Originally published in The Village Voice
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Like many Americans, artist Cecilia Corrigan was expecting to spend the final months of 2016 celebrating Hillary Clinton’s election to the presidency. But dreading a future under the alternative is extra bitter for her, because she spent most of this election cycle working on a cycle of her own — Motherland, a series of video performances inspired by Clinton, which culminates with a live performance on December 3 at Issue Project Room. Begun as a love letter, it is now, says Corrigan, “a bloody, tear-stained Valentine,” and it’s become a kind of therapy. “The only thing that’s really helping me right now is working on the show,” Corrigan says. “It started as tragicomic piece, but it’s now a lot more tragic.”
Corrigan is a stage and screen performer whose work often examines sexuality and gender roles, and Motherland is her latest exploration of these themes. In January she began a yearlong residency at Brooklyn arts incubator Issue Project Room, but she was so distracted by the election that she was unable to focus on producing work; after the Democratic National Convention, in July, it occurred to her to channel her anxiety through the topic that was creating it in the first place.
Motherland is a series of short videos depicting scenes from the life of a woman named Hillary, who strongly resembles Hillary Clinton. Corrigan was struck by “the strain in her personality” that first emerged during Clinton’s deadpan testimony at the Benghazi hearings and reappered in the presidential debates — those few moments where Clinton became impatient, and thus authentic. “I think we all witnessed [it] in watching her try to match the public showmanship of a professional song-and-dance man,” Corrigan says. “She often came across as someone outgunned [by] empty buffoonery, after spending her whole life building a career based on facts.”
The videos were debuted episodically, like a TV show. In the first, Hillary sits at her laptop well after dark, swigging a beer while listening to Drake. In the second, she brings her bratty children to an ineffective group therapy session. In the third, the goddess Artemis prophesies Hillary’s future and commands her to do battle in Artemis’s name. All three of these tableaux will be re-enacted live at the performance, followed by a final installment Corrigan wrote in the days following Clinton’s loss.
Motherland‘s title, like many of its themes, was intended as hyperbole but now feels chillingly real: It’s a reference to the Third Reich’s term for Nazi Germany — the “Fatherland” — and Corrigan evokes that historical period throughout her project, which she calls “Brechtian comedic political art.” Besides Hillary, the main characters are her children, Gerta and Joel, played by Corrigan and Felix Bernstein. Named after Cabaret star Joel Grey and the German writer Goethe, these “Weimar millennials” have a 1920s vaudeville look nd spew whiny complaints about their mom — personifications of a media obsession with Clinton’s perceived personality shortcomings.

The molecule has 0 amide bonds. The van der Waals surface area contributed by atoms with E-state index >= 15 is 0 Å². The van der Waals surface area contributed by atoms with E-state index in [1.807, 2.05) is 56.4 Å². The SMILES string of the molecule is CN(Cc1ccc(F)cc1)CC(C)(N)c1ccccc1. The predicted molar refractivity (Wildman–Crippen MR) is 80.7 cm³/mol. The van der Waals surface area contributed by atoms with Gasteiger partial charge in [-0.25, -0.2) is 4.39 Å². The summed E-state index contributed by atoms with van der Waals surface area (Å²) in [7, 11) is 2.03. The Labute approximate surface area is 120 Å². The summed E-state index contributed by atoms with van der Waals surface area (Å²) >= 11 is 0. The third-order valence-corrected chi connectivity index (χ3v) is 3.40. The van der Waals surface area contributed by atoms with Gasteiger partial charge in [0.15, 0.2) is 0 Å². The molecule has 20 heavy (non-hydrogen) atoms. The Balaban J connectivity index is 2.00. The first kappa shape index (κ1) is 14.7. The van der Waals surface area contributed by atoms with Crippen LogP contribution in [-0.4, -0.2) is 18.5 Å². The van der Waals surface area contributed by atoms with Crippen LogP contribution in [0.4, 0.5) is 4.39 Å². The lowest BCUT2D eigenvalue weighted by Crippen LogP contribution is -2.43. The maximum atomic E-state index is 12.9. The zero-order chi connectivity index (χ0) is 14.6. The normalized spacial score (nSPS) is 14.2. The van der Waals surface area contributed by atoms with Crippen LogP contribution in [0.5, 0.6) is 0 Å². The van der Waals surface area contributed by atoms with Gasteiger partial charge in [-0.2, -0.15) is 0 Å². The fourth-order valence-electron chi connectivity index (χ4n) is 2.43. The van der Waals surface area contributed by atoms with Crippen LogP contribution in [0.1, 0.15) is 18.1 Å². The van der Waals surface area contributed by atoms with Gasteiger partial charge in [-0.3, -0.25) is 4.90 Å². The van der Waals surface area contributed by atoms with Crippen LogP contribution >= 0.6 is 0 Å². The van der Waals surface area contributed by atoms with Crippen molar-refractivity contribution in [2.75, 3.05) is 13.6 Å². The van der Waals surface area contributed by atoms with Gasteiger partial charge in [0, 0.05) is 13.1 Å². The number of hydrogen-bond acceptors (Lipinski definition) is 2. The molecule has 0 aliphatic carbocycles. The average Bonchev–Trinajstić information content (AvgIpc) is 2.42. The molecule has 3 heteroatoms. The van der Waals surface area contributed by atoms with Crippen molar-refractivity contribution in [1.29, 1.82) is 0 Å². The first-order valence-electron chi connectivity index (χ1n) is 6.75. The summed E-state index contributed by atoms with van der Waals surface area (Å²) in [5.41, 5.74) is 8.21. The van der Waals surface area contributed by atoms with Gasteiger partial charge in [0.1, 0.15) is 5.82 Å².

Corrigan’s version of her heroine is a direct counter to this criticism. The artist herself found the Democratic candidate “very lovable” and thinks the endless disapproval amounted to “mommy issues,” she says. “I don’t see her as a ‘motherly’ type, but the fact that she wasn’t ‘maternal’ in some kind of clichéd sense made people angry. I personally admired her for her professionalism and her ambition, which I identified with more. It seems like people couldn’t really handle it.”
To play Hillary, Corrigan enlisted Cammisa Buerhaus, an actor and director who has portrayed Clinton in her own work. Buerhaus saw her subject as “a badass woman who was the queen of resting bitch face, and who I thought was funny in this deadpan way. She’s always thinking about how to present herself, who’s listening, how to best get her point across.” The election of Trump, a noted racist, sexist, xenophobic misogynist, over Clinton, a capable public servant, felt like a betrayal to Buerhaus. “I’ve experienced abuse — sexual, emotional, physical abuse— and this made me feel like it didn’t matter, and that it could continue, and the perpetrators of my abuse could [still] succeed.”
Corrigan intentionally left her final script incomplete before November 8, and as she concludes the series with her cast, all are crushed. Rehearsals since the election have begun with the actors sitting together, commiserating — “a way of managing a lot of traumatic feelings,” says Andrew Ragni, who plays Hillary’s therapist. So, being able to put Clinton center stage one last time is therapeutic. “I’m glad I didn’t write an ending, but I’m not glad why,” Corrigan says. “To finish the play, to me, is to be able to hold a lot of what’s so tragic about this.”
By Cecilia Corrigan
Issue Project Room
22 Boerum Place, Brooklyn 718-330-0313, issueprojectroom.org
December 3, 8 p.m.